Physical inactivity is bad for your heart. Specifically, it’s a risk factor for developing coronary artery diseases, it increases the risk of stroke and can lead to obesity, diabetes, high blood pressure, and low HDL cholesterol (that’s the good kind).
Encouraging your kids to be heart-healthy will help them fight these issues before they happen, and ideally should be part of their school curriculum. By working to establish healthy routines early on, kids are more likely to continue them through their lives.
What Defines a Heart-Healthy Activity for Kids?
Most activities that encourage children to move and exercise can be considered heart-healthy. The American Heart Association suggests that kids participate in at least 60 minutes of regular physical activity per day. Examples of activities that would quality include jogging, swimming, dancing, skiing, and kickboxing, as well as many other team sports.
So how does one get kids excited about heart-healthy activities?
Heart-Healthy Activities for Kids
Make It Fun
It’s not hard to encourage heart-healthy activities for kids if they happen to be activities that they already enjoy. A few examples:
- Jumping rope
- Playing on the playground and running around with friends
Of course, the key here is to make sure that kids get at least 60 minutes total of moderate to vigorous activity. Since kids might lose interest after just a few minutes, it’s important to supplement these fun activities with a little bit of structure.
SPARK Lesson Plans
With structure in mind, and making sure that kids get in the minimum amount of activity each day for heart-healthiness, we’ve created a number of lesson plans to help make this happen. Here are some easy ways to plan heart-healthy activities for kids:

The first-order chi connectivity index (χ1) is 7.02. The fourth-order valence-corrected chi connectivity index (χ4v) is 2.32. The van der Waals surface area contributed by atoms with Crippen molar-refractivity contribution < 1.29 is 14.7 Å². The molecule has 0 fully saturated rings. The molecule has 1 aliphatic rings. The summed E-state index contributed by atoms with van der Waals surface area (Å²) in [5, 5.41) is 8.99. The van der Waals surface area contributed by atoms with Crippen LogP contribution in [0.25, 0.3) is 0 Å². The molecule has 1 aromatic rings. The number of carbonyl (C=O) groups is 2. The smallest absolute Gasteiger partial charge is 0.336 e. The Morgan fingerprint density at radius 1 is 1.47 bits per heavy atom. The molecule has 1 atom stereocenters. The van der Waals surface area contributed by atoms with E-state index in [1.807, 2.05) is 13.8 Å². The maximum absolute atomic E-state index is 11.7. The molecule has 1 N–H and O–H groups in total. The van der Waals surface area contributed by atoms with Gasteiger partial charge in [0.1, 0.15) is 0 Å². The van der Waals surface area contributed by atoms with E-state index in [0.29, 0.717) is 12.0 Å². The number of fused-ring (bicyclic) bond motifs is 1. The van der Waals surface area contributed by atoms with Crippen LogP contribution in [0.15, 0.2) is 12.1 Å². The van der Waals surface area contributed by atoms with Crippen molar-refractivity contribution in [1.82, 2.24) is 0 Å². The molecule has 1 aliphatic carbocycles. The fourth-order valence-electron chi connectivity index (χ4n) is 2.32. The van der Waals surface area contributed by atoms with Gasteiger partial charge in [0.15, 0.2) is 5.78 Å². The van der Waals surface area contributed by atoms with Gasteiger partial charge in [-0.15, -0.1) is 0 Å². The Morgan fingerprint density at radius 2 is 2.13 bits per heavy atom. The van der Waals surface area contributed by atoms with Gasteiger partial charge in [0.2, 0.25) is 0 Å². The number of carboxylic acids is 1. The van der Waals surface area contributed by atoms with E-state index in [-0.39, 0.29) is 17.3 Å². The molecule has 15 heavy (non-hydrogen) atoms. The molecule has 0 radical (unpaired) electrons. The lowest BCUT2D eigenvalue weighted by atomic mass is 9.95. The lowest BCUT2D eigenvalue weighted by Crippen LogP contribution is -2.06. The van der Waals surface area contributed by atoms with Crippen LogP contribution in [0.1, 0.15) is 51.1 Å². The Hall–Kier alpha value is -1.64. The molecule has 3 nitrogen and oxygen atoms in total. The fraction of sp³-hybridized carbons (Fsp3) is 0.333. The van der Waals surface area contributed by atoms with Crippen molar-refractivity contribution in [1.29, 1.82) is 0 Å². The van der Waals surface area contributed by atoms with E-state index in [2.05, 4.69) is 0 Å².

The object of this game is to teach underhand rolling skills, and to encourage kids to get as many points as possible before hearing a predetermined signal. The bowler rolls the ball to try and knock the pins over. He/she then runs after the ball, and sets up the cones for the next bowler, while the ball retriever retrieves the ball and runs it to the new bowler. Everyone gets a chance to play each role.
The object of this game is to collect beanbags from other hoops to bring to your group’s hoop. Movement is determined by a signal, and the group with the most beanbags scores a point for that round.
Who doesn’t like a game of tag?
For this activity, you’ll need 4 cones that create the boundary for a large activity area.
The object of this game is to tag as many others as possible, while avoiding being tagged yourself. Upon hearing, “Hospital Tag!” you tag people using a 2-finger tag. If you get tagged, you have to put a bandage (your hand) on your “boo-boo.” The next time you’re tagged, you have to put your other hand on your new “boo-boo.” Finally, if you get tagged a third time, move outside the boundaries to the “hospital,” complete a wellness task, and hop back into the game.
Do your students regularly engage in any of these heart-healthy activities for kids? Or is there something we missed that you’d add to this list? Let us know your thoughts in the comments!